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macrumors 68020
Original poster
Oct 25, 2008
I'm looking to buy a M2 Macbook Air for my spouse to use for studies, web browsing, watching Twitch, some image editing etc. Nothing too demanding, so I feel the base spec MBA is the right machine for her.

But at the same time I'm worried about the base 256 GB storage space. While it's the same amount her Windows laptop has and she still has about 40 GB left on that after about 4 years, I'm worried that over time it's not going to be enough, with each OS version claiming more space.

But how about alternatives to just spending Apple's ******** disk space upgrade prices? How well could I expect e.g baseline MBA + external USB-C/TB drive to work? Keep the apps etc on the MBA and move data to the external disk for less used things?

Other than being more inconvenient, do you think this would be a viable strategy? I see that 1TB USB-C drives go for less than 100 euros vs Apple asking for 230 € for 256 -> 512 GB.


macrumors regular
Apr 11, 2015
Especially with SSD prices being at historic, amazing historic lows right now, this absolutely makes sense and is a viable strategy.

You can pick up an M.2 SSD enclosure for <$20 here in the US, and a high quality 2TB SSD like the Solidigm P41 Plus can be had for just $70. That's $90 total for 2TB of space, compared to Apple charging $800 for the same thing.

The performance of these enclosure can be more than adequate (assuming you get a recent one that supports USB 3.1 Gen 2), and with a good quality SSD you can expect 1GB/sec or more, compared to 1.5GB-2GB/sec on the MBA's own SSD (base model). Unless you're moving lots of very large files around, you won't notice the difference in speed.

Keeping your data on an external drive is no issue in Mac OS, and 256GB will likely be enough for your system and apps. The main question you should ask yourself is, are you OK with the inconvenience of having an SSD dangling off your USB-C port constantly, and having to make sure you always have it with you if you want to access your files?

Of course you can always keep frequently accessed files locally, or use a cloud drive service which manages the space efficiently so you only keep the frequently used files on your internal SSD.


Jun 30, 2007
While it's the same amount her Windows laptop has and she still has about 40 GB left on that after about 4 years,

She's run out of space. You need to keep 20-30% free.

Compare the performance of the 512 GB with the 256 GB option. If it has two SSDs it could be significantly faster.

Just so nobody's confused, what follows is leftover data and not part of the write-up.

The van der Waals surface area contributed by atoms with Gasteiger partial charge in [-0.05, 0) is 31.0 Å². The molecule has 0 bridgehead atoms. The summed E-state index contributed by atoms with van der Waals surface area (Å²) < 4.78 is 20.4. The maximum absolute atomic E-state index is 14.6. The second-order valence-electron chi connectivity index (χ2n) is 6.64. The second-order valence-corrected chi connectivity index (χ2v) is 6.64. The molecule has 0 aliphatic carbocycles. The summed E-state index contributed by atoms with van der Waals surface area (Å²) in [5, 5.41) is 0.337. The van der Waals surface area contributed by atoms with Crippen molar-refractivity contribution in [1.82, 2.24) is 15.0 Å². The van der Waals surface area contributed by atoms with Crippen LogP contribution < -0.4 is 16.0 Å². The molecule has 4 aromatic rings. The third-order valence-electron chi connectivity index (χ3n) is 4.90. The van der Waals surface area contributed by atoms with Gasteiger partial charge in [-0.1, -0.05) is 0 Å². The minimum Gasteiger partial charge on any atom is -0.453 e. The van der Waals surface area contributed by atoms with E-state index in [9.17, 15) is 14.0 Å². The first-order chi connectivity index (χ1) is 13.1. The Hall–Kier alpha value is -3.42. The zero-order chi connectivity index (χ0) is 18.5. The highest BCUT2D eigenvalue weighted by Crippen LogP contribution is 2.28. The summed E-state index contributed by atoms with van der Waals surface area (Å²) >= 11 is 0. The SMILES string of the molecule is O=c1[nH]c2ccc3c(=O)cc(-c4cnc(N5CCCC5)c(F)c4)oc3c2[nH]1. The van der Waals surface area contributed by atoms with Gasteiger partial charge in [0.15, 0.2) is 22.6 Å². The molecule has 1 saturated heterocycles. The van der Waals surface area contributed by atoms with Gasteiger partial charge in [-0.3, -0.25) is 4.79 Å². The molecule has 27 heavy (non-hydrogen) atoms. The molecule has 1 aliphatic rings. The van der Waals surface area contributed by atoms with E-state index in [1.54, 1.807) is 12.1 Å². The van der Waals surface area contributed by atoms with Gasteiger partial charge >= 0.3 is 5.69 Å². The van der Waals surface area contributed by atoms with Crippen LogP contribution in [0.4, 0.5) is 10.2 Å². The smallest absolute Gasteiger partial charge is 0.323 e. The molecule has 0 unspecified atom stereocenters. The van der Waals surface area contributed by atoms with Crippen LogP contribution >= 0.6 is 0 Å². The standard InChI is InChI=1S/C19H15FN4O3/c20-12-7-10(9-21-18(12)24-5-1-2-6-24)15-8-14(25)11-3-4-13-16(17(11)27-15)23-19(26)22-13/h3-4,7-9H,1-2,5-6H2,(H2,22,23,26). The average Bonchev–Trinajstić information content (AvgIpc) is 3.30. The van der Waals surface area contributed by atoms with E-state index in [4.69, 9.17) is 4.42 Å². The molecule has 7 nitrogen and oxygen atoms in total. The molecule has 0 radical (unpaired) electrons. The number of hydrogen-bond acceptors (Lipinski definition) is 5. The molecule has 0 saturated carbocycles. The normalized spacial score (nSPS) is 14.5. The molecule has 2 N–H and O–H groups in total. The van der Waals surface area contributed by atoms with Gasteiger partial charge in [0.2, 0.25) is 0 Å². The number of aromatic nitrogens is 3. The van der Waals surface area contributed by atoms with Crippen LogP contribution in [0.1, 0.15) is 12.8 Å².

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macrumors 68020
Original poster
Oct 25, 2008
I ended up buying a 14" M1 Macbook Pro 16 GB/1 TB on sale + student discounts. That made a helluva lot more sense than M2 Air 13" + more RAM/disk space which was similar money.

I know she likes to have a ton of tabs open. A few reviews of the M2 Air stated that situation might cause issues with the base 8 GB RAM, so with 16 GB there's no worry about it.

Ultimately I feel spending a bit more here was the right choice and she will hopefully enjoy that machine for years to come.


macrumors member
Sep 13, 2011
From my experience, relying on external storage is a fine option for desktops, but not for laptops that need to remain mobile (unless it's only for relatively rarely accessed files). macOS has this annoying tendency to access external volumes in the background, and when you need to pack your laptop and move, it'll tell you that the external disk cannot be ejected because something (often spotlight or another system daemon) is using it. For this reason, keeping photos and music libraries on external is not practical, and these take up most space. Get the storage you need for the files you use, and use external for backups and archives.


macrumors 68030
Dec 19, 2009
I installed Logic Pro with all its libraries (56GB), full Microsoft Office, Pages, Keynote, switched Photos library on, etc, downloaded a lot of my work files, and still have 1/3 of 256GB empty on my MBA 13 m2. My iphone Pro max 13 256GB with all these apps and bunch of games still has 2/3 empty. Just in case I need additional storage, bought cheap USB-C 512GB m2 drive but really has not used it.


macrumors 6502
Apr 28, 2003
If you are on a budget, just get a basic M1 Macbook Air and skip the M2 variant by any means. It is not worth it. If then possible invest the money in a 16GB memory upgrade and/or 512GB of storage.

Like others mentionned get an external USB drive like a Samsung T7.

Donˋ t forget to think of a backup strategy and drive for the Macbook.

Cheap m2 nvme enclosures (USB C v3.2 , not thunderbolt) and an m2 nvme drive are also possible and really small enough to keep them attached to the macbook. That way you can upgrade storage as needed.
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macrumors 6502a
Oct 10, 2014
I second the idea of going for the M1 Air to free up cash for more storage (and ideally more RAM). The difference between M1 and M2 in terms of performance is relatively small and M1 is still an excellent processor for the tasks you mention.

I would also say that - Apple's crazy pricing aside - 512GB is well worth upgrading to. 256GB is simply not a realistic amount of storage for anything but the most undemanding of users and if you are effectively the IT support function in your relationship you will probably be grateful for not having to help your spouse manage storage on her laptop.
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